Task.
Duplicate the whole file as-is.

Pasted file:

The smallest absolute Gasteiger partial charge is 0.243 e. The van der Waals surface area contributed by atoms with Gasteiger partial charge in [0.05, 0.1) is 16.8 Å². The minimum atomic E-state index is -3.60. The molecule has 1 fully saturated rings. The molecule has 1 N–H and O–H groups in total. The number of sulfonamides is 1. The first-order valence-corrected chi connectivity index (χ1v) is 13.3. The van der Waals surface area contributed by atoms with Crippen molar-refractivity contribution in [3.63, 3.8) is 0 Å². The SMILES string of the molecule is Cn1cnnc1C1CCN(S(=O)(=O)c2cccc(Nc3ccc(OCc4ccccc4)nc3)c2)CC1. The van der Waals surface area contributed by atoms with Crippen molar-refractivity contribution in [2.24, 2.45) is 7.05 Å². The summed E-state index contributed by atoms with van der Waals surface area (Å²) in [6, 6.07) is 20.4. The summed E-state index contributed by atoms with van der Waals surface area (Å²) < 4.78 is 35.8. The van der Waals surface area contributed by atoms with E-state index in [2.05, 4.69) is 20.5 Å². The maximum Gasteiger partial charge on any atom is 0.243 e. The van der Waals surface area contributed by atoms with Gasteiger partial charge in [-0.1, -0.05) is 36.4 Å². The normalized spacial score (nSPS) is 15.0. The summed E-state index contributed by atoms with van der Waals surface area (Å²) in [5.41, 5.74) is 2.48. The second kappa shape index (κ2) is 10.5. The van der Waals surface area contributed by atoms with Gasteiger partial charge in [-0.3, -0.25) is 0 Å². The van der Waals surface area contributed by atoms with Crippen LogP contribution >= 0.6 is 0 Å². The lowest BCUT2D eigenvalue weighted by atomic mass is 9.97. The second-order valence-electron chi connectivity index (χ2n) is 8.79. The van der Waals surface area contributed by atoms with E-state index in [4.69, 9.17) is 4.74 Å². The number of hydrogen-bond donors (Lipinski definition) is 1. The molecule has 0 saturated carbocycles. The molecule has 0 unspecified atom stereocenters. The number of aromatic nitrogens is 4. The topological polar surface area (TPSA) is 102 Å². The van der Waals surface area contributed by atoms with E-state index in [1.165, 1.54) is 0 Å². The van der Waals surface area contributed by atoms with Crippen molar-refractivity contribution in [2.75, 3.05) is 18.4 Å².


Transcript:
The smallest absolute Gasteiger partial charge is 0.243 e. The van der Waals surface area contributed by atoms with Gasteiger partial charge in [0.05, 0.1) is 16.8 Å². The minimum atomic E-state index is -3.60. The molecule has 1 fully saturated rings. The molecule has 1 N–H and O–H groups in total. The number of sulfonamides is 1. The first-order valence-corrected chi connectivity index (χ1v) is 13.3. The van der Waals surface area contributed by atoms with Crippen molar-refractivity contribution in [3.63, 3.8) is 0 Å². The SMILES string of the molecule is Cn1cnnc1C1CCN(S(=O)(=O)c2cccc(Nc3ccc(OCc4ccccc4)nc3)c2)CC1. The van der Waals surface area contributed by atoms with Crippen molar-refractivity contribution in [2.24, 2.45) is 7.05 Å². The summed E-state index contributed by atoms with van der Waals surface area (Å²) in [6, 6.07) is 20.4. The summed E-state index contributed by atoms with van der Waals surface area (Å²) < 4.78 is 35.8. The van der Waals surface area contributed by atoms with E-state index in [2.05, 4.69) is 20.5 Å². The maximum Gasteiger partial charge on any atom is 0.243 e. The van der Waals surface area contributed by atoms with Gasteiger partial charge in [-0.1, -0.05) is 36.4 Å². The normalized spacial score (nSPS) is 15.0. The summed E-state index contributed by atoms with van der Waals surface area (Å²) in [5.41, 5.74) is 2.48. The second kappa shape index (κ2) is 10.5. The van der Waals surface area contributed by atoms with Gasteiger partial charge in [-0.3, -0.25) is 0 Å². The van der Waals surface area contributed by atoms with Crippen LogP contribution >= 0.6 is 0 Å². The lowest BCUT2D eigenvalue weighted by atomic mass is 9.97. The second-order valence-electron chi connectivity index (χ2n) is 8.79. The van der Waals surface area contributed by atoms with E-state index in [4.69, 9.17) is 4.74 Å². The number of hydrogen-bond donors (Lipinski definition) is 1. The molecule has 0 saturated carbocycles. The molecule has 0 unspecified atom stereocenters. The number of aromatic nitrogens is 4. The topological polar surface area (TPSA) is 102 Å². The van der Waals surface area contributed by atoms with E-state index in [1.165, 1.54) is 0 Å². The van der Waals surface area contributed by atoms with Crippen molar-refractivity contribution in [2.75, 3.05) is 18.4 Å².